We all have a tendency to overcomplicate things when it comes to marketing our services or products. Jumping on new trends, hiring and firing a new social media manager, starting a newsletter then stopping it, paying for Facebook and IG ads only to get nothing in return, or spending hours creating a video for it to fall flat on performance.
I know the pain – I’ve felt it myself.
It can feel confusing and overwhelming trying to keep up with the rapid evolution of technology these days, not to mention following your customers’ ever changing needs.
For as long as I can remember, I would tell myself that it’s not my content that’s the issue, people simply have short attention spans. This would then provide me with some short lived comfort.
“That video I spent ages creating was brilliant! People just don’t see the value,” my ego would whisper in quiet moments.
I would then continue as I had been, making content and videos that I believed my audience needed to see. I’d repurpose ideas from other brands, hop on new trends, and hope that my efforts would soon pay off with an overflow of positive statistics and high engagement that extended beyond supportive family and friends.
Until one day I heard this:
“Your target audience doesn’t have a short attention span… you’re just bad at telling stories.”
Ouch. That one hit me right where it hurt – my fragile ego.
Realising that actually, if I look closely at my own digital consumption habits, anytime I find something that captures my attention, I will spend anywhere from 2-60+ minutes consuming that content. Sometimes more, if there’s time.
Nextlix binges are a great example of this. How could I believe that people have short attention spans when Netflix binging is at an all time high?
This fact begged the question – what makes me re-watch someone’s video multiple times? Or if it was a long form video, what makes me watch to the end? And on special occasions, what makes me directly message the creator, effectively taking action on a video?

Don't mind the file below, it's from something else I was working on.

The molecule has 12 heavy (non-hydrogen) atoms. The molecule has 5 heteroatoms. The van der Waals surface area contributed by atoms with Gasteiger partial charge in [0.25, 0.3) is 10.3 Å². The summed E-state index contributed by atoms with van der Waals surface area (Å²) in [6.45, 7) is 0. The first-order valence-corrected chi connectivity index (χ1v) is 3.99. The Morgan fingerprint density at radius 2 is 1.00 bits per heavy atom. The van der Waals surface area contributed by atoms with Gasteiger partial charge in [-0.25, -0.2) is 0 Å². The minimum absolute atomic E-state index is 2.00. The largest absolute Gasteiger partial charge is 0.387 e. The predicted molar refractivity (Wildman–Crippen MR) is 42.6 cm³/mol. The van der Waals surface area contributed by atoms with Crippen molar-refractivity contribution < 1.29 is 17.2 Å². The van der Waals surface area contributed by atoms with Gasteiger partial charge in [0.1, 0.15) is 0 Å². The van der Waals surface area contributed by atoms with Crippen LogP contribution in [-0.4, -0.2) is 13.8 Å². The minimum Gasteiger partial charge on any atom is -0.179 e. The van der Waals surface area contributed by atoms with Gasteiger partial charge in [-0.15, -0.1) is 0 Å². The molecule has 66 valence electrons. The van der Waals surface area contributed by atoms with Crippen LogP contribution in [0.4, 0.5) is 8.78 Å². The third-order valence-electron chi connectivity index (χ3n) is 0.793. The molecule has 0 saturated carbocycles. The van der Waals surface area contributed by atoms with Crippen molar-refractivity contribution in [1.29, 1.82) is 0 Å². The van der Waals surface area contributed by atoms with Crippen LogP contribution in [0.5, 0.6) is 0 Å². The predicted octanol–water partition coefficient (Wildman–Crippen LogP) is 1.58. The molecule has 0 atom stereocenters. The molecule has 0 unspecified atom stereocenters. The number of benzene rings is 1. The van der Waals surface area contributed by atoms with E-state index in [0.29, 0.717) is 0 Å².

It came down to one simple factor:
Did the video solve a problem of mine?
That problem could be big, small or even a problem that I’ve yet to face. If I felt that the video was helping me to see a new perspective, or provided me with a tool or insight that allowed me to overcome friction in any area of my life, then the video was worth my attention. If it was worth my attention, I would be willing to give away as much of that attention as was necessary to receive maximum value from the video.
Little did I know, this hook on my attention was a result of a primal function of my brain.
Our brains are wired to constantly execute on one of two core tasks:
- Survive and thrive
- Conserve calories
This made sense from the first moment I read it. Everything we seem compelled to do has an underlying meaning behind it; the busy activity, the hustling, the creating, the socializing, the exercising, the nutrition, the networking, the consuming of content. These are all geared towards helping us survive and thrive.
And if we are not in survive and thrive mode, we are in conserve calories mode. We are resting, sleeping, bathing, and certainly not watching videos that don’t capture our attention.
As marketers, understanding how to provide value in the content and videos you create will help you tap into and maintain the vast attention span of your audience.
It all begins with your video’s brief.